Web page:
Did I enjoy this book?  I learned a lot from it.  I like that.  I tend to favor books about women’s interior lives and this is very different.  It is not a fun read, but it is a very informative read.  It is VERY critical of the enterprise and government system and I’m really surprised that Zhang got away with it at that time.  I think it is more an important novel than a fun novel.

The Last Days of Old Beijing by Michael Meyer

Michael wrote this book when he was living in the rapidly disappearing Beijing hutong (historic alley way neighborhoods) and teaching English in a local elementary school.  This is an interesting book and I learned a lot about life in these neighborhoods.  He writes well and loves his neighbors and students.  I confess to skimming some of the material that focuses on preserving the hutong – that isn’t that interesting to me (not that I don’t care about it, I wish they were preserved, but I’m not too interested in the minutia of attempting to protect them from the historic preservation point of view).

As Beijing modernizes, especially in the lead-in to the 2008 Olympics, it has been tearing down these 1000 year old neighborhoods to make way for high rise apartment buildings.  Sometimes, it tears them down and reproduces a fake tourist-oriented hutong in another place.

The rationale for tearing them down (aside from the economic one of the value to local leaders of being able to show that they produced revenue through large scale building projects) is that they are decrepit and embarrassing.  Apartments frequently lack modern items, such as toilets.  However, the neighborhoods are culturally rich intermingling families with small businesses in an intimate fashion lost when a 1000 person apartment building replaces them.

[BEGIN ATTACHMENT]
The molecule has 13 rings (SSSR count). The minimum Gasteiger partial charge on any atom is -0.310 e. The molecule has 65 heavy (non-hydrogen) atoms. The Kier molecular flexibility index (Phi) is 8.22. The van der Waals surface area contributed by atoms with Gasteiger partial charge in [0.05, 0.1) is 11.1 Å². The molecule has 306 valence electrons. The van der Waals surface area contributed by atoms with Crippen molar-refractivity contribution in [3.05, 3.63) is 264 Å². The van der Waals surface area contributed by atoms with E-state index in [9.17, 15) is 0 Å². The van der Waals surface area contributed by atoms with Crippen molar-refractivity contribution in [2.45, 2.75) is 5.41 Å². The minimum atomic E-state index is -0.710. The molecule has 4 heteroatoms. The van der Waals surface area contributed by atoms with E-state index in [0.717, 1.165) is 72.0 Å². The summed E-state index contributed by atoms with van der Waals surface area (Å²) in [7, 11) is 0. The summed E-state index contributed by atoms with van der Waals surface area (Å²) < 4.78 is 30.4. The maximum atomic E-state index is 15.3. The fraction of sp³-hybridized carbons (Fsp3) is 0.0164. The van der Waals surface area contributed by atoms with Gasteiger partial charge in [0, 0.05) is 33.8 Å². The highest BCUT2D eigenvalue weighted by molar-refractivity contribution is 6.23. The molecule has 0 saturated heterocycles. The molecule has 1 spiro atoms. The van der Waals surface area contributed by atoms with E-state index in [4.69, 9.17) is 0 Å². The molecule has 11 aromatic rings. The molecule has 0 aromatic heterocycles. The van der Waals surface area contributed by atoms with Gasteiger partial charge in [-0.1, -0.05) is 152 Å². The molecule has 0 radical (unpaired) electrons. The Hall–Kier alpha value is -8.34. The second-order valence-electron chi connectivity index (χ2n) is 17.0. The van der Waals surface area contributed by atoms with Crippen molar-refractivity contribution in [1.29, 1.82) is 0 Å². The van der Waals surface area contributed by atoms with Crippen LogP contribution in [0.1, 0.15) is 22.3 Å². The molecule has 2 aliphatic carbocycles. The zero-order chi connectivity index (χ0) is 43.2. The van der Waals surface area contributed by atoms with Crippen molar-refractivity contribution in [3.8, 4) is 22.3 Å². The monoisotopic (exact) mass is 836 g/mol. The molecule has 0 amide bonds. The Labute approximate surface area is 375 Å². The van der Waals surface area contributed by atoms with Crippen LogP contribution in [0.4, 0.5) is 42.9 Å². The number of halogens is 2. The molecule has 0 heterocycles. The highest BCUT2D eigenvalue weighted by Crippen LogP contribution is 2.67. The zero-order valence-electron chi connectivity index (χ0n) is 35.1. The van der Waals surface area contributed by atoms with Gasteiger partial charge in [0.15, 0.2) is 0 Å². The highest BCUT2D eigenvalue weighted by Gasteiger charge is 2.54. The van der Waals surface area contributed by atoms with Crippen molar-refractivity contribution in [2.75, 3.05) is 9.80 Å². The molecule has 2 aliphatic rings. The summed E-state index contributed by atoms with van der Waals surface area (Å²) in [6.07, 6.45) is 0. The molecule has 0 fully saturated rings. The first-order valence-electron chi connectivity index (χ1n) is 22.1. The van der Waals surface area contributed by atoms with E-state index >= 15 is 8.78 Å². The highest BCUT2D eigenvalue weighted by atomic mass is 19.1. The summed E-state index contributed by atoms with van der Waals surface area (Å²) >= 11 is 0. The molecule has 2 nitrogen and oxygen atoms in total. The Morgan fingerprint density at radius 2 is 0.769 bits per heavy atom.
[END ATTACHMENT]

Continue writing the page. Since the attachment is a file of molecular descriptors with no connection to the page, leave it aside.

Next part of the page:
I enjoyed this book a lot and learned something about Beijing hutong life from it.  Meyers is really living among neighborhood Chinese here – he isn’t avoiding this and it helps you understand how ordinary Beijingers get by and live day to day.

Beijing for Beginners: An Irishman in the People’s Republic by Gary Finnegan

This is another story of a native English speaker teaching English in China, although this time it is at the university level. Gary and “girlfriend” (we never learn her name, presumably at her request) are spending a year in Beijing to try out a new place.  At home in Ireland, Finnegan was a journalist.

This is more a story of how a young guy and his girlfriend make their way through Beijing, partying and playing soccer with expatriates and native Chinese, visiting tourist sites, and engaging with eager young Chinese who overfill their college English classes.  Gary and girlfriend mingle with Beijingers, but they spend a lot of time together and with other expats (in contrast to Meyers who almost only talks about spending time with Chinese people).

If someone were thinking of living for a year in Beijing, this would be the book to read.  It is fun, explains many of the challenges, and is quite well-written.  Gary spends a lot of time describing the challenges of getting day to day goods: food, books, etc.  However, it is very much written from the point of view of a young 20-something Irish dude out to have a good time.  While they interact with Chinese in various ways, they don’t live among them in the same way that Meyers does.

I’m happy to have three more of these done – I’m continuing with the Fairbanks China history and the very interesting Chinese Lives.  This is an excellent mix: history, oral history, novels, tales of foreigners living in Beijing.

Happy Reading!  Ruby

HC = hard copy and I number books by when they are first mentioned in my blog.